9th October. - Fight on deck, men better. Fair wind, and ship steady. 1 p.m. Dr. sent some newspapers below for prisoners
13th October. - Weather moderate; men crawling on deck; rules hung up...... Dr. assembled the petty officers (prison) to inform them that he had placed H. Fidler over them as boatswain, immediately afterwards he was reported by a corporal for being drunk, and put by Dr.'s orders in black box, in his madness he stripped off, and defied any one to touch him. Prisoners seeing the scuffle, thinking Fidler about to be flogged, shouted, on which Dr. ordered all guard to stand at arms, and the crew of sailors likewise, with cutlasses, pikes, etc., thinking the prisoners meant mischief.
14th October. - A petition signed by capts. of messes to the Dr. on behalf of Fidler. 1 p.m., capts. called aft by the surgeon, who after a feeling and manly address dismissed Harry with a caution. God bless the Dr., he appears to be the right man in the right place. . . .
16th October. - Dr. sent a fiddle below and no one could play it, a library book served out to each mess.
17th October. - A lamp in the forecastle was broke, this is the 2nd lamp that has been broke through smoking.
18th October. - Lime juice stopped for dirty mess.
19th October. - Morning service, the surgeon attending, the Scripture reader delivered a very searching lecture from St. John. Sham fight between decks, caused several to sit up all night
20th October. - Classes arranged for school, altercation with prisoners, and Dr. gave his assent to smoking if they could obtain tobacco.
21st October. - Books distributed to each mess. 12 at noon, a fight below, a woman complaining of her rations was impertinent to him on which he threatened her with blind box. One of the warders was reported by prisoners on account of the water, case dismissed
22nd October. - Several bullocks' tongues, etc., and pork stolen out of harness cask, the Dr. threatened to stop our privileges if not found, disgraceful behaviour at the prayers that night for being sent down sooner because the bullocks' tongues were not found; musical instruments served out to prisoners, flute, cornopean, concertinas, etc.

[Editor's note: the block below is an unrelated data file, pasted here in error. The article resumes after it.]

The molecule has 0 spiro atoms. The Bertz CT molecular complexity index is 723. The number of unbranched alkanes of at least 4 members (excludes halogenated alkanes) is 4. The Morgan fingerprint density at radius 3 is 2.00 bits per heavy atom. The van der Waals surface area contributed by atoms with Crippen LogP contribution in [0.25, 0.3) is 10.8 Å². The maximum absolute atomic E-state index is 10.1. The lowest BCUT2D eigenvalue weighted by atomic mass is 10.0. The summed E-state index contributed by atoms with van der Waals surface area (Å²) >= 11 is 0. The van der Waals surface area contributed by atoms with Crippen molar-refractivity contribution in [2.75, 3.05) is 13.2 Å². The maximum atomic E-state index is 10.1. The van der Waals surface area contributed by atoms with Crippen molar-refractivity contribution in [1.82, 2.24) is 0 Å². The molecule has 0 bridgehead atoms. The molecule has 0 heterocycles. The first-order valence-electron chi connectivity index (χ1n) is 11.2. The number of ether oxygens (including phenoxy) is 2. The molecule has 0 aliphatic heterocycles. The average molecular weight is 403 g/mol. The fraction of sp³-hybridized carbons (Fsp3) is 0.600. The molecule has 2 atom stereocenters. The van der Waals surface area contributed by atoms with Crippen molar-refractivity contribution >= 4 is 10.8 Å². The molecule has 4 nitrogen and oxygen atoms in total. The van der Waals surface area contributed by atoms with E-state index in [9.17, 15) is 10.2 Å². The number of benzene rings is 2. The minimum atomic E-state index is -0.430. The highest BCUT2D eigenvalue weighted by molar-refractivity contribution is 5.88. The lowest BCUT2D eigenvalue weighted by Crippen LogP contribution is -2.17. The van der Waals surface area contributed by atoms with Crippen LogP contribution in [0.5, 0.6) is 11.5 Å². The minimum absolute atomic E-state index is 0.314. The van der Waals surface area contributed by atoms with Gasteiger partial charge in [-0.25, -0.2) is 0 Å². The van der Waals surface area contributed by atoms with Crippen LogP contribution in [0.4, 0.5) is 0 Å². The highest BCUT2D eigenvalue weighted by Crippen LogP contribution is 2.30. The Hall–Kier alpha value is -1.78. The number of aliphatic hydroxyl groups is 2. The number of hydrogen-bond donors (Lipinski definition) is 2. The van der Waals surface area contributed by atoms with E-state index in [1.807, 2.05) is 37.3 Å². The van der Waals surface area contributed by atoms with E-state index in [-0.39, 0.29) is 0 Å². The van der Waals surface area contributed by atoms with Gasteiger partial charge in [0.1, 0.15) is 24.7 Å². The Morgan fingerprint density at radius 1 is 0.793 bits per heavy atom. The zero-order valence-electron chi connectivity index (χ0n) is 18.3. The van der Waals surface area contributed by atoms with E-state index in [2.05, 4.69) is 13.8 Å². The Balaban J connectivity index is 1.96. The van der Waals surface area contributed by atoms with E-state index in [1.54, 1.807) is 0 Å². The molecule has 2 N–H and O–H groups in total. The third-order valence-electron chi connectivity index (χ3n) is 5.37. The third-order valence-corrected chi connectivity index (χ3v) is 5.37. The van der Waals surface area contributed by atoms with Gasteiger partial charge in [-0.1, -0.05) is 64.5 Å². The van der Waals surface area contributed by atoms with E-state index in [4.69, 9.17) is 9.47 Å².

23d October. - Service on the forecastle; several fights below.
24th October. - Disputes with cooks and capts. of messes. Entered the tropic of Cancer to-day.
26th October. - 4 p.m. Fight below. 8.30, fight between a Scotchman and a black, the Scotchman got the best of it.
27th October. - Fight on deck Dr. saw it, put the men in irons, made them pick oakum on the poop
28th October. - Schoolmaster read a book about Australia 8 p.m., very hot, very, very hot. Lying about naked, perspiration to a fearful extent.
29th October. - Awoke by men who could not sleep the heat being intense. 1.30, a man taken ill, the Dr. called by the guard; fight with 2 soldiers, Dr. not aware of it, prisoners promised to leave off smoking.
30th October. - Watch was set that none was to usurp the promise by smoking
1st November. - 8 p.m. men melting; almost suffocated; great noises; very distressing.
2nd Nov. - Nearly calm; sun hot; 18 men got a bottle of wine for cleanest mess
3rd Nov. - A gambling mania as seized the whole of the men to-day, for draughts, dominoes, tossing, pitching) and even thimble-rigging.
5th Nov. - A man's hair anointed with grease and tar to sit in long boat to watch the women one of which he as fallen in love with, Brown the fighter is his name.
6th Nov. - Fight on deck, sea life don't agree among many of the prisoners
8th Nov. - Up at sunrise to see an unusual phenomena the most beautiful display in the morning's sunrise, no painter or art, or devise of man could picture the various colours and serenity of sight by the rising of the sun till six o'clock
9th Nov. - Brown in it again
12th Nov. - Woman crying through cockroaches eating her boots; very hot; fight with 2 women (jealousy).
13th Nov. - Women tried by Dr. for fighting. Mary lost her bed until the end of the passage, the other, besides having two black eyes, forfeited a week's butter and lime juice. Dr. congratulating us on the healthy condition of prisoners, and all on board in general, he said it was an extraordinary thing as was ever known to proceed so far without one single death, we have been on deck from daylight till dark all the passage, 4 p.m., fight below, soldiers had a row with Dr. about their grog, one saucy, got 24 hours
16th Nov. - Controversy between schoolmaster and prisoners.
17th Nov. - Schoolmaster congratulated us as having come such a journey and none of us committed to the deep
20th Nov. - Very hot, sparring on deck for exercise . . . wonderful no one near the hatchway: no noise below
22nd Nov. - Mustard issued .... Dr. warned all hands to stop smoking according to our promise
23rd. Nov. - 2 men contrived to stop on deck and thought to effect their escape but were detected and placed in irons, fine subject for gossip . . service below; fight below . . . some prisoners assisting the sailers were ordered to stop, and refusing were reprimanded. . . .
24th Nov. - Poor fellow slipped down the hatchway and fractured his ribs, fight below. . . .
28th Nov. - Schoolmaster reading of the Australian explorers. 3 p.m., a man died of consumption, first death in the ship, at the time he died there was a fight on deck, the remains were carried on the poop covered with the union jack, in half an hour a man was dancing in dead man's shoes. . . .
29th Nov. - 5 a.m., ceremony of consigning his remains to the deep, many have been very ill, but by kind treatment and humanity, none proved fatal before ... all men in first rate spirits, talking of their future (though unseen) days.